Last of the Monster Kids

Last of the Monster Kids
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Friday, May 15, 2015

Recent Watches: The Last Days of Pompeii (1959)

Let it never be said that the Italians didn’t know a good thing when they saw it. For decades, the Italian film industry was always chasing cinematic trends. “A Fistful of Dollars” was popular, so they made a shit load of spaghetti westerns. “Dawn of the Dead” was popular, so they made a shit load of zombie movies. “The Road Warrior” was popular, so they made a shitload of post-apocalyptic action flicks. The earliest time I can pin-point this happening was when 1958’s “Hercules,” starring Steve Reeves, was a big international hit, leading to a huge burst of sword and sandal flicks, many of them also starring Reeves. (“The Ten Commandments” was perhaps the Hollywood flick that started off the trend, though it was set on the wrong continent.) One such movie was “The Last Days of Pompeii.” The Reeves-starring film would probably be forgotten as just another peplum flick if a funny thing hadn’t happened. Assigned director Mario Bonnard became sick on the first day of filming, forcing assistant director Sergio Leone to step behind the camera. Though Bonnard got the final credit, Leone directed the entire movie. In the next decade, Leone’s own stock as a filmmaker would ascend considerably.  What does one make of his uncredited feature debut?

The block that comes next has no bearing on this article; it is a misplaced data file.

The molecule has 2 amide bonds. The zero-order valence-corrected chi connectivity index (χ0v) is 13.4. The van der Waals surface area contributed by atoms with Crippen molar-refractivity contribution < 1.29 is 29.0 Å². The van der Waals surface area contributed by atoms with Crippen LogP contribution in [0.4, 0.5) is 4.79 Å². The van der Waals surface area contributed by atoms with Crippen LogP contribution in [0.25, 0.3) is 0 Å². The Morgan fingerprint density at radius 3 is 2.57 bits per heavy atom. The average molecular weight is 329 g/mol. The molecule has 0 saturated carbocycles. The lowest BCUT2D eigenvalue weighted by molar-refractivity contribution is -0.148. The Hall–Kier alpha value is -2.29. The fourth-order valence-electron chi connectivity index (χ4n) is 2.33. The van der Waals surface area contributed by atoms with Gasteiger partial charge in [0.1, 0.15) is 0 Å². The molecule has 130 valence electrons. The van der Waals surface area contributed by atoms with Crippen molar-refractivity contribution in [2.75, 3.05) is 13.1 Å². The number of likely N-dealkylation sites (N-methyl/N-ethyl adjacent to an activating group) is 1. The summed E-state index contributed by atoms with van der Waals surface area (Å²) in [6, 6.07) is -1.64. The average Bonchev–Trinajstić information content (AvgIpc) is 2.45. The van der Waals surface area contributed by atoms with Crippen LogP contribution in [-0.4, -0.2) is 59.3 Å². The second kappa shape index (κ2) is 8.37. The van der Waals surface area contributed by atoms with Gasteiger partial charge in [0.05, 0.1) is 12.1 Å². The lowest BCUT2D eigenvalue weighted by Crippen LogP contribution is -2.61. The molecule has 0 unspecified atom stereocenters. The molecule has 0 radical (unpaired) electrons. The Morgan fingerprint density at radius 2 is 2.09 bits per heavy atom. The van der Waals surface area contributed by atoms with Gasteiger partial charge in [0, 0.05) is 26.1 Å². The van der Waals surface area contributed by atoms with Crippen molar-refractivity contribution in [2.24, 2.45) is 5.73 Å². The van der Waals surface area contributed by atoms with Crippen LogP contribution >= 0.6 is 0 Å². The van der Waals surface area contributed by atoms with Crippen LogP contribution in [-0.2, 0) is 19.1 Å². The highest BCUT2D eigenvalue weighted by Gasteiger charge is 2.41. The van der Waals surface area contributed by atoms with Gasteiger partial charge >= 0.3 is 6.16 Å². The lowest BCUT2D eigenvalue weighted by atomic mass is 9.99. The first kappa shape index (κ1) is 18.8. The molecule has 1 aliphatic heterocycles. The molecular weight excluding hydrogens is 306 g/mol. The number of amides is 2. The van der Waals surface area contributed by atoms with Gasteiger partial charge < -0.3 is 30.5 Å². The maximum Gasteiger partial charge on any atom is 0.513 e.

During, dah-dum, the last day of Pompeii, the Roman centurion Glaucus returns to the city to visit his father. Before heading to his dad’s place, he befriends the lovely maiden Ione and the thief Antonius. Arriving at his dad’s home, he finds it raided, ruined, and his father dead. The centurion promises revenge against those responsible. Along the way, he uncovers a conspiracy within the political and the religious centers to frame Pompeii’s growing Christian population for the crimes and fund an uprising against the Roman Empire. Meanwhile, Mount Vesuvius looms ominously over the city.

Separating “The Last Days of Pompeii” from the countless other peplum movies is that it is not set in the distant days of Greek and Roman mythology. Instead, it is set 74 years after the birth of Christ, when Christianity was a small but growing cult among the still largely pagan Roman Empire. The film focuses extensively on the Christian sects within Pompeii, giving it a slightly different center then most movies of this ilk. The conspiracy marking their murders and crimes with crosses is a memorable image, if nothing else, and can even be seen as somewhat daring. When evil kings and slave rebellions are more commonly seen in these flicks, one making room for faith and religious prosecution is a welcomed change of pace.